21-22 Junio New Battalion Commanders Decided

June 21-22, 1937
Robert Merriman’s Diary for June 21 and 22nd, 1937
Niilo Makela
Niilo Makela, as Commissar of the Mac-Paps, 1938. ALBA Photo 11-1281, Tamiment Library, NYU
Jesse Wallach
Jesse Wallach, as Secretary of the Mac-Pap Battalion, 1938. ALBA Photo 11-0947, Tamiment Library, NYU

The third English Speaking Battalion will come to be known as the Mackenzie-Papineau Battalion although they won’t be referred to as such for another week.  At this point, formation of the first company is at hand, and Canadian Niilo Makela has been named as the commander of Company 1.   “Coapman” is  Arthur Henry Coapman.  Coapman will go on to be a Mess Officer in the 2nd Training Battalion in Tarazona in August.  Wallach is likely to be Canadian Jesse Wallach who is being sent to Officer’s school.  Canadian William Skinner will be the commissar in the section.  We believe American Carl Bradley will become the Company political commissar.  Since the Canadian William Bradley had already been a disciplinary problem, it is unlikely he would be assigned this sensitive political posting.  On June 18, 1937, William Bradley was arrested for refusing to go to the front with the Washington Battalion.   Bradley was jailed for a month on June 19, 1937, and then expected back in Tarazona but he never showed up.  He was believed to be in England after deserting.²

Merriman says that he filed a 4 week plan of instruction for the Battalion with the Brigade Etat Major in Albacete.  We found this plan in the Soviet RGASPI archives and include it here for completeness.  This is copyrighted by RGASPI and is Fond 545/Opis 2/ Delo 268 pages 1-3.


Merriman is still interested in gaining information on the failed coup against Copic so he drives to Pozo Rubio where Englishmen George Nathan and Tom Wintringham are leading exercises with Italian Lieutenant Umberto Mazzi, who was an instructor in the 45th Division.¹   Apparently, they were loose lipped enough to let their feelings out on the realignment of the leadership.  George Nathan wants to be Copic’s Chief of Staff with Wintringham as his Adjutant.  Since it is unlikely that there would be two Chiefs of Staff at the Brigade level, the next line “Johnson Chief” is confusing.  The Brigade will divide into two regiments and Nathan will lead one while Miklos Szalway (Chapayev) will lead the other.  Allan Johnson will remain in the school so it is possible that Merriman intended to say that Johnson would be Chief of Instruction.   Jock Cunningham is being proposed for a line command and George Aitken as a political commissar in the field.   The British say that they are against Copic and Klaus but it is likely that this is what Merriman just wanted to hear.  Cecil Eby’s review of this event says the British aligned with Copic.   Apparently Nathan tells Merriman that Vidal has told him that “Copic is in” and will be in charge of 1/2 the Brigade and that the “G” (which could be German Thaelmann or more likely, Italian Garabaldi) battalion would be split.   Merriman’s diary should not be viewed as authoritative since this is not quite the lineup that occurs over the next two weeks in preparation for the Battle of Brunete.  Merriman says that this is his last time in his old bed, so he will be moving from Pozo Rubio to Tarazona permanently.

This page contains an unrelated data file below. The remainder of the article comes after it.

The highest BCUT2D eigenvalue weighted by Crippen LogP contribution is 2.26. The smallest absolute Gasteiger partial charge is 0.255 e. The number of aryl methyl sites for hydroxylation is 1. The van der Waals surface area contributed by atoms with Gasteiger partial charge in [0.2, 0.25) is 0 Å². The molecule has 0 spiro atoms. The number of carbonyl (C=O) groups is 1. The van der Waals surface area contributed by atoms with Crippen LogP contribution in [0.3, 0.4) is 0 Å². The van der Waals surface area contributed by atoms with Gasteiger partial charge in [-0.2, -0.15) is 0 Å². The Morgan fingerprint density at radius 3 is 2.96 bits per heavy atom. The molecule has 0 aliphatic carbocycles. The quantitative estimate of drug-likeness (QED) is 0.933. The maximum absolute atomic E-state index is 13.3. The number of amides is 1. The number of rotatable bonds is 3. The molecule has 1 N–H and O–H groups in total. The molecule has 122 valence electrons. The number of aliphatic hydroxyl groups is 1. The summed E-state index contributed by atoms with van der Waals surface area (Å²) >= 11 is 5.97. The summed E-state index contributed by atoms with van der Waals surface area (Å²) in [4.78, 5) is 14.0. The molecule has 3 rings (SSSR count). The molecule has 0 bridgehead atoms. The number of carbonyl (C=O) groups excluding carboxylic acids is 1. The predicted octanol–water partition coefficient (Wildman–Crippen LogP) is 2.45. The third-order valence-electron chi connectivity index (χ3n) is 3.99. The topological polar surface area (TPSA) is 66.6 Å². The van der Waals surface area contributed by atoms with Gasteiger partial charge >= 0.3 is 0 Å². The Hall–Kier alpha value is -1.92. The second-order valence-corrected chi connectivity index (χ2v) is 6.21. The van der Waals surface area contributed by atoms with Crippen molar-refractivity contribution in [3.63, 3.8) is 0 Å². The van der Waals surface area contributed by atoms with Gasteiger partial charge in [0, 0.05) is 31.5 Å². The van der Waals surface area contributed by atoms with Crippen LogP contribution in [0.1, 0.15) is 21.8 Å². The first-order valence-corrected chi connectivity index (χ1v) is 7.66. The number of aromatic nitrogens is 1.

On the 22nd, the training was again followed up by a fiesta where the officers finally have had a chance to give their “stunt”.  Merriman says it goes over well enough but the Canadian Allan Knight was a “rage” and was awarded a prize.  Many of the significant leadership of the Brigade were in Pozo Rubio for this celebration.

Over the next few days, there will be a dinner celebration held at Ambite Mill which was General Gal’s headquarters.  Almost all of the International Brigade leadership will be required to attend.   This meeting was held between June 23-25 (exact date is not yet determined) but some of the leaders above will go and some will not.  Merriman, Dallet, Bender, Lawrence, Johnson do not attend that meeting.   The British (Aitken and Nathan) and Martin Hourihan and Steve Nelson (who were closer to the resting points of the Lincolns at Albares, the British at Mondejar, and the Washington’s at Morata) do attend.  More on this event in a coming post.


¹ RGASPI Fond 545/Opis 6/Delo 518, pg 156.

² RGASPI Fond 545/Opis 6/Delo 543, pp 107-9.